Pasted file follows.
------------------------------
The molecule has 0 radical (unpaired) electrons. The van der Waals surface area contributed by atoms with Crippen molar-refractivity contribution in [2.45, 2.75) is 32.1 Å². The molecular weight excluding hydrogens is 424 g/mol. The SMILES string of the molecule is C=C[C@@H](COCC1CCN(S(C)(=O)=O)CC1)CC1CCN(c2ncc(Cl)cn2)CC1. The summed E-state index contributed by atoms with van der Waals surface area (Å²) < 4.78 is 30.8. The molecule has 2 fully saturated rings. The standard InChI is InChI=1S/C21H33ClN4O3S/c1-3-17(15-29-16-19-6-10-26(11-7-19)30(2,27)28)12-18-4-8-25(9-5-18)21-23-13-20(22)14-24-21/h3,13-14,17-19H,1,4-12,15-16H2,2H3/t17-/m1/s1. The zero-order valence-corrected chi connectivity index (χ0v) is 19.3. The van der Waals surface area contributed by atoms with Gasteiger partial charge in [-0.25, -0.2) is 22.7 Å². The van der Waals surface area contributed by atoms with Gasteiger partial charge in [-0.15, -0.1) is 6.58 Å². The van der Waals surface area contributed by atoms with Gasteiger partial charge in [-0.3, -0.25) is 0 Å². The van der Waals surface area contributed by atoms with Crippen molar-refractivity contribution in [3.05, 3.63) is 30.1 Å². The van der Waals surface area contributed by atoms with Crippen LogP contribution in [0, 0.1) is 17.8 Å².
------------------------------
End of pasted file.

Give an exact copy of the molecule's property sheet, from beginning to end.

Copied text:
The molecule has 0 radical (unpaired) electrons. The van der Waals surface area contributed by atoms with Crippen molar-refractivity contribution in [2.45, 2.75) is 32.1 Å². The molecular weight excluding hydrogens is 424 g/mol. The SMILES string of the molecule is C=C[C@@H](COCC1CCN(S(C)(=O)=O)CC1)CC1CCN(c2ncc(Cl)cn2)CC1. The summed E-state index contributed by atoms with van der Waals surface area (Å²) < 4.78 is 30.8. The molecule has 2 fully saturated rings. The standard InChI is InChI=1S/C21H33ClN4O3S/c1-3-17(15-29-16-19-6-10-26(11-7-19)30(2,27)28)12-18-4-8-25(9-5-18)21-23-13-20(22)14-24-21/h3,13-14,17-19H,1,4-12,15-16H2,2H3/t17-/m1/s1. The zero-order valence-corrected chi connectivity index (χ0v) is 19.3. The van der Waals surface area contributed by atoms with Gasteiger partial charge in [-0.25, -0.2) is 22.7 Å². The van der Waals surface area contributed by atoms with Gasteiger partial charge in [-0.15, -0.1) is 6.58 Å². The van der Waals surface area contributed by atoms with Gasteiger partial charge in [-0.3, -0.25) is 0 Å². The van der Waals surface area contributed by atoms with Crippen molar-refractivity contribution in [3.05, 3.63) is 30.1 Å². The van der Waals surface area contributed by atoms with Crippen LogP contribution in [0, 0.1) is 17.8 Å².